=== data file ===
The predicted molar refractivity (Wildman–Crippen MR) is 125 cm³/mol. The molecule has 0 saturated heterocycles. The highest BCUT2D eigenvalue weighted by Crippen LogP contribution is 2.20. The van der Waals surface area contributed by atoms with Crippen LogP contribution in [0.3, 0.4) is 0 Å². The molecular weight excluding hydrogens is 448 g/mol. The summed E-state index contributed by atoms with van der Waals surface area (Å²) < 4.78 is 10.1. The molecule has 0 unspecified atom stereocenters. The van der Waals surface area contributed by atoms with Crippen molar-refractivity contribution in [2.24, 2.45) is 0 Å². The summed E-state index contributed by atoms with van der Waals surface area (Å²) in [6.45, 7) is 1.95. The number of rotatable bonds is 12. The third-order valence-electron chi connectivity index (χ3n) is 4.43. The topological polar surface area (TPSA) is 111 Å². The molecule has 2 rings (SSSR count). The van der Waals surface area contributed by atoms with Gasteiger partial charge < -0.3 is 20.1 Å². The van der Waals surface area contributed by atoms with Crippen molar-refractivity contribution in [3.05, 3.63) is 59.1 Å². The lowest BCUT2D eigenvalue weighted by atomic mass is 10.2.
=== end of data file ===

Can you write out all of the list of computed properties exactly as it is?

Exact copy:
The predicted molar refractivity (Wildman–Crippen MR) is 125 cm³/mol. The molecule has 0 saturated heterocycles. The highest BCUT2D eigenvalue weighted by Crippen LogP contribution is 2.20. The van der Waals surface area contributed by atoms with Crippen LogP contribution in [0.3, 0.4) is 0 Å². The molecular weight excluding hydrogens is 448 g/mol. The summed E-state index contributed by atoms with van der Waals surface area (Å²) < 4.78 is 10.1. The molecule has 0 unspecified atom stereocenters. The van der Waals surface area contributed by atoms with Crippen molar-refractivity contribution in [2.24, 2.45) is 0 Å². The summed E-state index contributed by atoms with van der Waals surface area (Å²) in [6.45, 7) is 1.95. The number of rotatable bonds is 12. The third-order valence-electron chi connectivity index (χ3n) is 4.43. The topological polar surface area (TPSA) is 111 Å². The molecule has 2 rings (SSSR count). The van der Waals surface area contributed by atoms with Gasteiger partial charge < -0.3 is 20.1 Å². The van der Waals surface area contributed by atoms with Crippen molar-refractivity contribution in [3.05, 3.63) is 59.1 Å². The lowest BCUT2D eigenvalue weighted by atomic mass is 10.2.